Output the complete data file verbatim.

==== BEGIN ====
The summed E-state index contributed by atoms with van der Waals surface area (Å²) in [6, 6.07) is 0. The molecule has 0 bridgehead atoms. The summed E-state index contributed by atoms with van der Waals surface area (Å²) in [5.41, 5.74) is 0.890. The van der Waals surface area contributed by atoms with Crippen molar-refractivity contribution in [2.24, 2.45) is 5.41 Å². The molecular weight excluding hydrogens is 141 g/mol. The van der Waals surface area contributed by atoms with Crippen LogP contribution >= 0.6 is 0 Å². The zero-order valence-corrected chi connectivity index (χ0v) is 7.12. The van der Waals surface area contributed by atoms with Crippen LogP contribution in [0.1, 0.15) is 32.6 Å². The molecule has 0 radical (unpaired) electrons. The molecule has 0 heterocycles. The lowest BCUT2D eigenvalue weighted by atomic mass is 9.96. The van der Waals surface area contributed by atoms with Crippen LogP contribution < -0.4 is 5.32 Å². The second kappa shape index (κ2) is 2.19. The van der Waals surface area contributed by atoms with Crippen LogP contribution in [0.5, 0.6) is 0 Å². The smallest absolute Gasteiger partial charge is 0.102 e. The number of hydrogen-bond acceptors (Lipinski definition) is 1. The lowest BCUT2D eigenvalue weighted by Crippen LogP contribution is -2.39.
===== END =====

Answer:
The summed E-state index contributed by atoms with van der Waals surface area (Å²) in [6, 6.07) is 0. The molecule has 0 bridgehead atoms. The summed E-state index contributed by atoms with van der Waals surface area (Å²) in [5.41, 5.74) is 0.890. The van der Waals surface area contributed by atoms with Crippen molar-refractivity contribution in [2.24, 2.45) is 5.41 Å². The molecular weight excluding hydrogens is 141 g/mol. The van der Waals surface area contributed by atoms with Crippen LogP contribution >= 0.6 is 0 Å². The zero-order valence-corrected chi connectivity index (χ0v) is 7.12. The van der Waals surface area contributed by atoms with Crippen LogP contribution in [0.1, 0.15) is 32.6 Å². The molecule has 0 radical (unpaired) electrons. The molecule has 0 heterocycles. The lowest BCUT2D eigenvalue weighted by atomic mass is 9.96. The van der Waals surface area contributed by atoms with Crippen LogP contribution < -0.4 is 5.32 Å². The second kappa shape index (κ2) is 2.19. The van der Waals surface area contributed by atoms with Crippen LogP contribution in [0.5, 0.6) is 0 Å². The smallest absolute Gasteiger partial charge is 0.102 e. The number of hydrogen-bond acceptors (Lipinski definition) is 1. The lowest BCUT2D eigenvalue weighted by Crippen LogP contribution is -2.39.